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Publication# New Results in the Theory of Linear and Integer Programming

Abstract

The polynomial Hirsch conjecture states that the vertex-edge diameter of a d-dimensional polyhedron with n facets is bounded by a polynomial in d and n. For the special case where the polyhedron is defined as the set of points satisfying a system Ax ≤ b of linear inequalities where A is an integer matrix with subdeterminants bounded by ∆, we prove an upper bound of O(∆2d4 logd∆) on the diameter. This special case includes the case of totally unimodular matrices, which are common in fundamental problems of combinatorial optimization such as network flows. Our bound can be improved slightly when the polyhedron is known to be bounded. We obtain this result by assigning a volume to every vertex of the polyhedron via its normal fan and proving a volume expansion property using isoperimetric inequalities. We show a (1 + ε)-approximation algorithm for the closest lattice vector problem in the l∞- norm with a running time bounded by (2log(1/ε))O(d) ·bO(1), where d is the dimension and b thebinaryencodinglengthoftheprobleminstance. Thisimprovesuponthe(2+1/ε)O(d)·bO(1) running time of the previously fastest known algorithm. Our approach is based on a geometric covering problem: find a family of parallelepipeds that cover the cube [−1 + ε, 1 − ε]d , while at the same time every parallelepiped remains within the cube [−1, 1]d even when scaled around its centroid by a factor of 2. We then reduce the original problem to the problem of solving an approximate integer program for each of the parallelepipeds, which can be done using existing approximation algorithms for the closest vector problem. We also discuss some variants of the geometric covering problem. We investigate two questions related to parameterized families of integer programs. First, we relatetheadditiveintegralitygapofafamilyofintegerprogramsmin{cTx : Ax=b,x≥0,x∈ Zn }, where b ∈ Zd is a parameter, to a generalization of the Hilbert basis of a convex cone. We show that under certain conditions, such as when d is fixed and c = 1 is the all ones vector, we can decide in polynomial time whether the additive integrality gap is bounded by a constant γ for all choices of parameter. This is achieved by partitioning the space of parameters using a hyperplane arrangement, and reducing the problem to one integer program for every cell in the arrangement. This decision procedure also yields an alternative method for deciding whether a set of generating vectors of a cone is a Hilbert basis. On the other hand, the general problem of deciding whether the additive integrality gap of such a family of integer programs is bounded is N P -hard even when d is fixed. We show this by a reduction from the coin problem, also known as the Frobenius problem. Second, consider a family of integer programs Ax ≤ b,x ∈ Zd, where b ∈ B is a parameter. Parametric integer programming is the problem of deciding whether all integer programs in vii the family are feasible. We investigate the related problem of finding a parameter b ∈ B that minimizes the number of integer solutions x ∈ Zd of Ax ≤ b. We show that, unlike parametric integer programming, this problem is already N P -hard when d = 2 and B ∼= R. In fact, the following special case is N P -hard: given a convex polygon P and a direction v ∈ Z2 , find t ∈ R that minimizes the number of integer points in P + t v . We show this by a reduction from simultaneous Diophantine approximation. On the positive side, we give a polynomial time approximation scheme for this particular problem.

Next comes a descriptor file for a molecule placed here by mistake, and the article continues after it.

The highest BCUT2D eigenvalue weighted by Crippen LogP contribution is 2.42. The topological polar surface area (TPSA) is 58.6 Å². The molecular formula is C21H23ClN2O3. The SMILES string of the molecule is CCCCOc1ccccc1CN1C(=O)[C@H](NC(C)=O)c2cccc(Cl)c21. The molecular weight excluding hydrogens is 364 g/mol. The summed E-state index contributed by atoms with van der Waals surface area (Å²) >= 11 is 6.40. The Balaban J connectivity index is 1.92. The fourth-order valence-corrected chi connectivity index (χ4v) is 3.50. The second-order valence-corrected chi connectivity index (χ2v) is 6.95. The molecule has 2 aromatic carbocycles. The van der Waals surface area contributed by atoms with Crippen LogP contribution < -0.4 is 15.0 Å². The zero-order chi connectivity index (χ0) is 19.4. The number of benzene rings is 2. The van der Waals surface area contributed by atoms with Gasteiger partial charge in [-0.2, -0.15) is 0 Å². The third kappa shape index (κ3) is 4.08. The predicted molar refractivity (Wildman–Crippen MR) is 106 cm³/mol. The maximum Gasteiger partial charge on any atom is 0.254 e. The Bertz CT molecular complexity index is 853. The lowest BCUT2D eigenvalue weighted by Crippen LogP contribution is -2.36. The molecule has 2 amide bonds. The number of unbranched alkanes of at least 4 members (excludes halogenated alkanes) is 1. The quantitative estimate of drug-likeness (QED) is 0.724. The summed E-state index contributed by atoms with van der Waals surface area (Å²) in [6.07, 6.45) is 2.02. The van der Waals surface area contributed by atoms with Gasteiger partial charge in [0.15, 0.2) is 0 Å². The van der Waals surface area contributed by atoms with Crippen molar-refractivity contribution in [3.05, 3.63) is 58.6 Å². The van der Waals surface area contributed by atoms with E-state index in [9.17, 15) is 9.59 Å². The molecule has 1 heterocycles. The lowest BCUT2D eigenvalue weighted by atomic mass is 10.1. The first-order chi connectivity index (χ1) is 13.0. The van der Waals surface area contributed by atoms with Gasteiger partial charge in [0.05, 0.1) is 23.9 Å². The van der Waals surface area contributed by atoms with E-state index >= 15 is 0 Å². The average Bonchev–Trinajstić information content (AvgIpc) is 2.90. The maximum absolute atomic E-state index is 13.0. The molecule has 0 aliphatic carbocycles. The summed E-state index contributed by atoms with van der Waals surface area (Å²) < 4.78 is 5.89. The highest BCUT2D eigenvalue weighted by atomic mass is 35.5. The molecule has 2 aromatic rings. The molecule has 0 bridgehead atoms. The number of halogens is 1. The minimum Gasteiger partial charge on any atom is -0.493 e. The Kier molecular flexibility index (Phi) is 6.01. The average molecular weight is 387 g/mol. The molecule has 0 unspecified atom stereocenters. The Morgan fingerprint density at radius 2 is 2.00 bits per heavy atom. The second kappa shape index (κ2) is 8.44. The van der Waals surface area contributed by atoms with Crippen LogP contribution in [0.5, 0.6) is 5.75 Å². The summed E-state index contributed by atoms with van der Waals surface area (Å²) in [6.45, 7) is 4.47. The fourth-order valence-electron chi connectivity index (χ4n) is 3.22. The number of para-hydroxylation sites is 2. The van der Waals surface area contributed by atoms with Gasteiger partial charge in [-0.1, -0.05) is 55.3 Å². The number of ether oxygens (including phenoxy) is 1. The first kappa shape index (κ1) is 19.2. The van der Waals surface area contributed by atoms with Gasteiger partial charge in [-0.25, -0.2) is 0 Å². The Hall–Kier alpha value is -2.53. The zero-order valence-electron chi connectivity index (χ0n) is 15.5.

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Linear programming

Linear programming (LP), also called linear optimization, is a method to achieve the best outcome (such as maximum profit or lowest cost) in a mathematical model whose requirements are represented by linear relationships. Linear programming is a special case of mathematical programming (also known as mathematical optimization). More formally, linear programming is a technique for the optimization of a linear objective function, subject to linear equality and linear inequality constraints.

Integer programming

An integer programming problem is a mathematical optimization or feasibility program in which some or all of the variables are restricted to be integers. In many settings the term refers to integer linear programming (ILP), in which the objective function and the constraints (other than the integer constraints) are linear. Integer programming is NP-complete. In particular, the special case of 0-1 integer linear programming, in which unknowns are binary, and only the restrictions must be satisfied, is one of Karp's 21 NP-complete problems.

Polynomial-time approximation scheme

In computer science (particularly algorithmics), a polynomial-time approximation scheme (PTAS) is a type of approximation algorithm for optimization problems (most often, NP-hard optimization problems). A PTAS is an algorithm which takes an instance of an optimization problem and a parameter ε > 0 and produces a solution that is within a factor 1 + ε of being optimal (or 1 – ε for maximization problems). For example, for the Euclidean traveling salesman problem, a PTAS would produce a tour with length at most (1 + ε)L, with L being the length of the shortest tour.

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